Transition is a natural part of ministry. Some are fortunate enough to spend their entire ministry in one location, with one church. But the reality is, if you are in ministry for very long, you will probably have to make a transition at some point. And all too often those transitions do not go well. I would be willing to bet that you know someone who had a bad experience in a ministry transition. In fact, some of you reading this blog have experienced that personally.
I have seen deacon boards and Sr. Pastors do really dumb things and act in ways that are not God honoring at all in the midst of transitions. I have wondered at times how some of these people end up in church leadership or on a deacon board. Their actions at times are nothing short of embarrassing. But they will have to give an account for their actions. You cannot control that. The only thing within your control is how you respond.
No matter how others may treat you or misrepresent you as you exit a ministry post, you want to conduct yourself in such a way that you could return to that church one day and once again serve on that team.
This is not easy to do, but it can be done. This is one of those instances where you completely abandon the “self.” You must lay it on the altar of the Lord and do what is right in the eyes of God instead of trying to justify what you believe is “your right.” You must rely on His strength and not your own.
I have walked this road before. Here’s an example of what I am talking about.
Many years ago, in a galaxy far far away (I know, over used), I sat in my office confused and frustrated. I was a young man in my very first full-time ministry post and I was done! Without going into details, I could not take it anymore. I wrote a very direct and truthful resignation letter. I concluded in my mind that the right thing to do was to offer my resignation, with full explanation, to the deacon board. Now, the reality was this. Once that resignation was opened in the Deacon meeting, it was going to get ugly. What I said in the letter was factual, truthful and could be documented.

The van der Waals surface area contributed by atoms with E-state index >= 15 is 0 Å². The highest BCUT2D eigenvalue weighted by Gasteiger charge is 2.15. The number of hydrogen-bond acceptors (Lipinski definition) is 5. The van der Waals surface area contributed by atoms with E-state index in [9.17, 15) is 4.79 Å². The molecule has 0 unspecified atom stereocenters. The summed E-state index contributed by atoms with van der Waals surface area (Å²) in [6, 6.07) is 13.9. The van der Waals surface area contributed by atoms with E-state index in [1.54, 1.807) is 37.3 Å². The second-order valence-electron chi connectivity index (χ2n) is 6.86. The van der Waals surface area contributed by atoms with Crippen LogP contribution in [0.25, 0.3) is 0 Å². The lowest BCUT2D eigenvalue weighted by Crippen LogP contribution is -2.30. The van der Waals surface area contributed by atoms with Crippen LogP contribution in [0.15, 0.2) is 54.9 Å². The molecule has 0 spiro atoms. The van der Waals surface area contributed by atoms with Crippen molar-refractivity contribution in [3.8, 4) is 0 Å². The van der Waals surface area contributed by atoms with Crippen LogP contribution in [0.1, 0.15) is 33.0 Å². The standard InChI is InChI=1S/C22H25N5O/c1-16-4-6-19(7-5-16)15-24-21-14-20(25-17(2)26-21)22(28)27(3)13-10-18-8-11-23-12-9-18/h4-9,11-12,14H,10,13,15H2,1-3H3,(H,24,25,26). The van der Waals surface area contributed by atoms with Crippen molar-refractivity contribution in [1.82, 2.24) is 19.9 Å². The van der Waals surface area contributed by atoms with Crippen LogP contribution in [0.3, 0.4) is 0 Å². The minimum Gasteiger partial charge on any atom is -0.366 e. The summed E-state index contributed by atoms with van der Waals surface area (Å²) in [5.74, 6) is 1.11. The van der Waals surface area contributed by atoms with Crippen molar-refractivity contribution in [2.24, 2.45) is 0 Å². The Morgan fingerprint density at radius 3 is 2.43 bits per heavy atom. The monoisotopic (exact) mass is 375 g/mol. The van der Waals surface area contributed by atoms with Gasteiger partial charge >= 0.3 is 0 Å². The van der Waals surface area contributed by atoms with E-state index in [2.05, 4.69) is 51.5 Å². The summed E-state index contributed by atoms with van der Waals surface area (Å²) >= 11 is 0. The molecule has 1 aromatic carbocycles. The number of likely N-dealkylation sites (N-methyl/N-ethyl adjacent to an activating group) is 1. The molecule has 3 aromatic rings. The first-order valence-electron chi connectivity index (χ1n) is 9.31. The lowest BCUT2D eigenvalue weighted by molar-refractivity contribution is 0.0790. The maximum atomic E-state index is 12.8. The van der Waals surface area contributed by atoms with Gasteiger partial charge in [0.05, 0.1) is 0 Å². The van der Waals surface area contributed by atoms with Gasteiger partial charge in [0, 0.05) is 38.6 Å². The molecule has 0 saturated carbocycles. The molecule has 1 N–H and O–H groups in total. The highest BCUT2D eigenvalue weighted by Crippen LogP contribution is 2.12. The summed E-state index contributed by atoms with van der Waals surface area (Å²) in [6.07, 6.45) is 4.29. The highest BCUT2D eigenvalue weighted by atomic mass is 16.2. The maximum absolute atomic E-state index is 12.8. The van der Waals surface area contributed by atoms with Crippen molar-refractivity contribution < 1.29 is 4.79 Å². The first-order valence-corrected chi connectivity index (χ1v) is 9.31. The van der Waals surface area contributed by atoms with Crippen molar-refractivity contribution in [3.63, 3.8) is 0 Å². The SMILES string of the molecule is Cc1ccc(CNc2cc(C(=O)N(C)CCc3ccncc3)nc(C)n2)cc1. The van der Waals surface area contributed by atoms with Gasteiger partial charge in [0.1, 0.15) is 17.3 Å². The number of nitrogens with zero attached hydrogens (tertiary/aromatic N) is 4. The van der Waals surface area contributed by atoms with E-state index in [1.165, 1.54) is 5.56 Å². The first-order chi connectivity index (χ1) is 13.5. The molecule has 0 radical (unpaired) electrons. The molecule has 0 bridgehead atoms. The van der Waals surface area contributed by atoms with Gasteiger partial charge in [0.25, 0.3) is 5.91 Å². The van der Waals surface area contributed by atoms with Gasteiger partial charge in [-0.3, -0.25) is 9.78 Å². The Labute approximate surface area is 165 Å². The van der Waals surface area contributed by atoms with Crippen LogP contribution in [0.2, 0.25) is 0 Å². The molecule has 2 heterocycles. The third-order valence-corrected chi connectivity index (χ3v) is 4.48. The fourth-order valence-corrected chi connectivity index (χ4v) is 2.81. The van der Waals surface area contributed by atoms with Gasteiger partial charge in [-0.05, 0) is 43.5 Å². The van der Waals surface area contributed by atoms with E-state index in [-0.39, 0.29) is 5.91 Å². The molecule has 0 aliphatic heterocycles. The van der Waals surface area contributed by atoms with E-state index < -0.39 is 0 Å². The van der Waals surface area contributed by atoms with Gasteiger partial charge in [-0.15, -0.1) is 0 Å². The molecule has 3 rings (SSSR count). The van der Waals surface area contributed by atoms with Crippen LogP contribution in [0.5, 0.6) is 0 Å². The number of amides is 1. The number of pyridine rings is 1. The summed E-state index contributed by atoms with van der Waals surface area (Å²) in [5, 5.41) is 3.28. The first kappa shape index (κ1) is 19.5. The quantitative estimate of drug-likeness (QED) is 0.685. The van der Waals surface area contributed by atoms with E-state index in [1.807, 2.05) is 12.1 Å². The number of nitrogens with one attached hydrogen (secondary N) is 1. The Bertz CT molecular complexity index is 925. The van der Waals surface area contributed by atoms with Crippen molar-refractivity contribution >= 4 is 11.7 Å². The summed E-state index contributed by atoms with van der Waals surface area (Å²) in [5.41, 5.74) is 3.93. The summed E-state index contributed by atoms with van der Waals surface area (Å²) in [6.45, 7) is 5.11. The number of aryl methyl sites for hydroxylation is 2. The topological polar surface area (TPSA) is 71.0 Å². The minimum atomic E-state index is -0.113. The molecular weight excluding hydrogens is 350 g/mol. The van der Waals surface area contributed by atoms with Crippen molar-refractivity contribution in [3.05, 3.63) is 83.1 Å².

I decided to show the letter to a trusted friend who I expected to shower me with praise and label me a hero for being willing to say what no one else would say. He took one look at the letter handed it back to me and said “Tear it up. You don’t really want to do this. Nothing good will come of it.”
I was surprised to hear him say this. I said “well, it is all true.” He responded, “Ok, but if you turn this in, the church will split. Do you want to live with that on your mind?” Now he had my attention. I had no intention of doing anything that would harm the church. I looked at that letter with a different perspective and realized, he was right. Yes, it was the truth, but no it did not have to go down like this. There was a more God honoring way to make things right. The more I examined the situation, I realized that while I did not consciously intend to harm the church body, I was more focused on what was going to bring “personal justice” than I was focused on what was best for the church. The church is the bride of Christ.
I tore the letter into pieces and threw it in the trash.
With the help of a wise friend, I was able to leave that church well and return several times as a guest speaker.
I am a firm believer in this…the fashion in which you leave your current post, will be the foundation you begin your new post.
Leave well, you will be glad you did. It is a win for the church and it is a win for you.